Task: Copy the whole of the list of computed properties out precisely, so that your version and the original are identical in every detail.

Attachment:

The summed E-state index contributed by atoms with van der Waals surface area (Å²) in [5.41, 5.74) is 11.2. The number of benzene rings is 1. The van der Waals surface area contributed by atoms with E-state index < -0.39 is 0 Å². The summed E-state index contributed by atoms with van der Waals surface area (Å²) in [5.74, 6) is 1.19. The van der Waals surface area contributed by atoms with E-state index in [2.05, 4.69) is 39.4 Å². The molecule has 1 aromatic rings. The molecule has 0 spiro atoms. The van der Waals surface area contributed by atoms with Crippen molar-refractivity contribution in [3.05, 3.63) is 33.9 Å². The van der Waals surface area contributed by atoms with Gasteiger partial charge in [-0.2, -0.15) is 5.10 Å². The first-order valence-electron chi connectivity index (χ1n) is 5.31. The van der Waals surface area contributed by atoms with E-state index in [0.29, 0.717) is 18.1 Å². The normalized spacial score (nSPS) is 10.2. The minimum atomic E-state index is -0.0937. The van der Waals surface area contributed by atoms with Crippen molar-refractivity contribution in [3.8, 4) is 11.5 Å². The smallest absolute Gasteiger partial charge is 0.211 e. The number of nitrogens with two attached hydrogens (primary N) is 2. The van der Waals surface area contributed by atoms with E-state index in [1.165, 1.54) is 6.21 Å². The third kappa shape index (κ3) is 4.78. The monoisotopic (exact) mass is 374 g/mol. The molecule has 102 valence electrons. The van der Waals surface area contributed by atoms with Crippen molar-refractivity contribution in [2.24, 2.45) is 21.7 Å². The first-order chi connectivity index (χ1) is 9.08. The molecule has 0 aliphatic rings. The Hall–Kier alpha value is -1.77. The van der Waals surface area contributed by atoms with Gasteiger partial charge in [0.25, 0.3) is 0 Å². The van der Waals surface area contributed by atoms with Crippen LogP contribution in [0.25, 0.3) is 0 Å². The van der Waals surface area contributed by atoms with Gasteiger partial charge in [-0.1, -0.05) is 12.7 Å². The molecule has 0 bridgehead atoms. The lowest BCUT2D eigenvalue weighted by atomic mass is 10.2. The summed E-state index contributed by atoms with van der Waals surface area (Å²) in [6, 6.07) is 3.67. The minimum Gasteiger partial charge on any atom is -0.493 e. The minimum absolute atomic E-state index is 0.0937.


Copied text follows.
The summed E-state index contributed by atoms with van der Waals surface area (Å²) in [5.41, 5.74) is 11.2. The number of benzene rings is 1. The van der Waals surface area contributed by atoms with E-state index < -0.39 is 0 Å². The summed E-state index contributed by atoms with van der Waals surface area (Å²) in [5.74, 6) is 1.19. The van der Waals surface area contributed by atoms with E-state index in [2.05, 4.69) is 39.4 Å². The molecule has 1 aromatic rings. The molecule has 0 spiro atoms. The van der Waals surface area contributed by atoms with Crippen molar-refractivity contribution in [3.05, 3.63) is 33.9 Å². The van der Waals surface area contributed by atoms with Gasteiger partial charge in [-0.2, -0.15) is 5.10 Å². The first-order valence-electron chi connectivity index (χ1n) is 5.31. The van der Waals surface area contributed by atoms with E-state index in [0.29, 0.717) is 18.1 Å². The normalized spacial score (nSPS) is 10.2. The minimum atomic E-state index is -0.0937. The van der Waals surface area contributed by atoms with Crippen molar-refractivity contribution in [3.8, 4) is 11.5 Å². The smallest absolute Gasteiger partial charge is 0.211 e. The number of nitrogens with two attached hydrogens (primary N) is 2. The van der Waals surface area contributed by atoms with E-state index in [1.165, 1.54) is 6.21 Å². The third kappa shape index (κ3) is 4.78. The monoisotopic (exact) mass is 374 g/mol. The molecule has 102 valence electrons. The van der Waals surface area contributed by atoms with Crippen molar-refractivity contribution in [2.24, 2.45) is 21.7 Å². The first-order chi connectivity index (χ1) is 9.08. The molecule has 0 aliphatic rings. The Hall–Kier alpha value is -1.77. The van der Waals surface area contributed by atoms with Gasteiger partial charge in [0.25, 0.3) is 0 Å². The van der Waals surface area contributed by atoms with Crippen LogP contribution in [0.25, 0.3) is 0 Å². The van der Waals surface area contributed by atoms with Gasteiger partial charge in [-0.1, -0.05) is 12.7 Å². The molecule has 0 bridgehead atoms. The lowest BCUT2D eigenvalue weighted by atomic mass is 10.2. The summed E-state index contributed by atoms with van der Waals surface area (Å²) in [6, 6.07) is 3.67. The minimum Gasteiger partial charge on any atom is -0.493 e. The minimum absolute atomic E-state index is 0.0937.